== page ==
School districts across New York will be receiving almost $70 million in federal funding for electric school buses, via a grant awarded through the Environmental Protection Agency’s Clean Bus rebate competition. It is part of a $1 billion investment from the bipartisan infrastructure law.
New York state has made commitments to having all electric school buses by 2035. One challenge with climate-change initiatives is the initial investment in the new technology.
William Reinhardt, Albany County legislator and former project manager at the New York State Energy Research and Development Authority, said this isn’t new territory, especially as solar paved the way.
“We’re already seeing this with batteries, and we’ve already seen it over the last ten years with solar,” Reinhardt pointed out. “The cost per watt of an installed solar has gone way down, way down. And it’s much more economical than most people realize now, ’cause their mind is still back ten years ago when it was really expensive.”
Electric buses are not entirely new to the state. Currently, electric buses have been implemented in mass transit systems, since they cover greater mileage than a school bus. The EPA grants will help school districts purchase more than 2,400 electric school buses to speed the transition to zero-emissions vehicles.
While many are embracing the push to electric buses, there have been parents concerned about electric fires occurring on the new buses. Reinhardt likened it to feeling safer with the devil you know than the devil you don’t, although he understands their concerns. He added education is needed to ensure people and children riding the new buses fully understand the need.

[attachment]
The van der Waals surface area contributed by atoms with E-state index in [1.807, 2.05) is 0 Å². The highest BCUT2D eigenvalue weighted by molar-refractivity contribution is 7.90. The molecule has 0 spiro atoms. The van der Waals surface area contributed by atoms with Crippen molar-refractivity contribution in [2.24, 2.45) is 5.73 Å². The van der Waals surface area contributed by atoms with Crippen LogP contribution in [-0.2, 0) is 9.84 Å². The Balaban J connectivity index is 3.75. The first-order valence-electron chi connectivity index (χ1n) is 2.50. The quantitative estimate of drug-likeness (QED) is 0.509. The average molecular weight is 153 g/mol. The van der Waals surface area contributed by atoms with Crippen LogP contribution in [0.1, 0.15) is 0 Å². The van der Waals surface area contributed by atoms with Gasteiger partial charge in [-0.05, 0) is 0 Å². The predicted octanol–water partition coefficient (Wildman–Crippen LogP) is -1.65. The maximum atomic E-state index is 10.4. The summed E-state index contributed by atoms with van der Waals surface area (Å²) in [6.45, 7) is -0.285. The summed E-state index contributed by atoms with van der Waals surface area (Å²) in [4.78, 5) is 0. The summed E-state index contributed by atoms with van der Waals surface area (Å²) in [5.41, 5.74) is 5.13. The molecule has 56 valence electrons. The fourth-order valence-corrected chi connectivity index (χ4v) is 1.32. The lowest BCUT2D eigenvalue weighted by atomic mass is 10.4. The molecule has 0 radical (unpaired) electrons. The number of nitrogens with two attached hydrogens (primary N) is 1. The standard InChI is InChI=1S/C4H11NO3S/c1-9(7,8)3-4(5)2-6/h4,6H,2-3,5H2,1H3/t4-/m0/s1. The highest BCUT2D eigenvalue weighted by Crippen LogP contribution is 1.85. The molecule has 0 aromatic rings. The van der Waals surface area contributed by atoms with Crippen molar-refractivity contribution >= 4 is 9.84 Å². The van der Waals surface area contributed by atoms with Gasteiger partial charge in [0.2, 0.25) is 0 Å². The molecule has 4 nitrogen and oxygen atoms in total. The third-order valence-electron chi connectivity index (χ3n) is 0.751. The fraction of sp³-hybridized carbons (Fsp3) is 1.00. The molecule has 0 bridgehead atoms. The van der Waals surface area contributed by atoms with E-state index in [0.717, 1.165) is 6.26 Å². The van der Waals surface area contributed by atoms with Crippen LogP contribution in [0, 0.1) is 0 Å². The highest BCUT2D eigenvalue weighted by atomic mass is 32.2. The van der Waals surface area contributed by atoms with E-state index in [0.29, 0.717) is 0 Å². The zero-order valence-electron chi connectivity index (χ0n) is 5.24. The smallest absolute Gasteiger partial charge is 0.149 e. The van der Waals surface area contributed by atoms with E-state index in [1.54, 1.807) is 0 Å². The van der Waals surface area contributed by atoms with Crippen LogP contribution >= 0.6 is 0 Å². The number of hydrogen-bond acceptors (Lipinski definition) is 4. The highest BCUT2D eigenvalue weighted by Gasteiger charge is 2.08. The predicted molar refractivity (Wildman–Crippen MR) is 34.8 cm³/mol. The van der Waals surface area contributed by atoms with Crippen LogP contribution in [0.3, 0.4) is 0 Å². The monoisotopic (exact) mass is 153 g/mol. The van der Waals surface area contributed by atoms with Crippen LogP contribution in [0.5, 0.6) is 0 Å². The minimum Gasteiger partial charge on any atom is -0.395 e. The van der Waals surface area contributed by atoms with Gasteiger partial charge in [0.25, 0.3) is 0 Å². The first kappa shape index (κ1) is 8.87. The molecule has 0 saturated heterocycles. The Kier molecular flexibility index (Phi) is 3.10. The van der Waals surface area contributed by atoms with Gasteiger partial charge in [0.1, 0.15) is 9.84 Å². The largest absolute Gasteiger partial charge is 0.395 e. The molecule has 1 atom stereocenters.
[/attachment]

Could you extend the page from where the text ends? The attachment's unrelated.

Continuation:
“The kids are our future, and we need to surround them with examples of what the future needs to be,” Reinhardt asserted. “That means electric buses, not the dirty buses, it means renewable energy at your schools, and in curriculums, so they’re learning about this future that we all have to embrace.”
Parents’ fears have some basis in reality. Earlier this year, an electric bus in Connecticut caught fire while parked at a bus depot. Although experts consider it a rare occurrence, CT Transit took its remaining electric bus fleet out of service until a cause of the fire is determined. The National Transportation Safety Board’s investigation is still ongoing.
Edwin is a reporter and producer in North Tonawanda, New York. He’s previously reported for the Niagara Gazette and the Ithaca Times. Edwin got an early start in radio interning for WBFO-88.7FM, NPR’s Buffalo affiliate. In 2018, he graduated from SUNY Buffalo State College with a B.A. in Journalism, and in 2022, graduated from Syracuse University with an M.S. in Communications.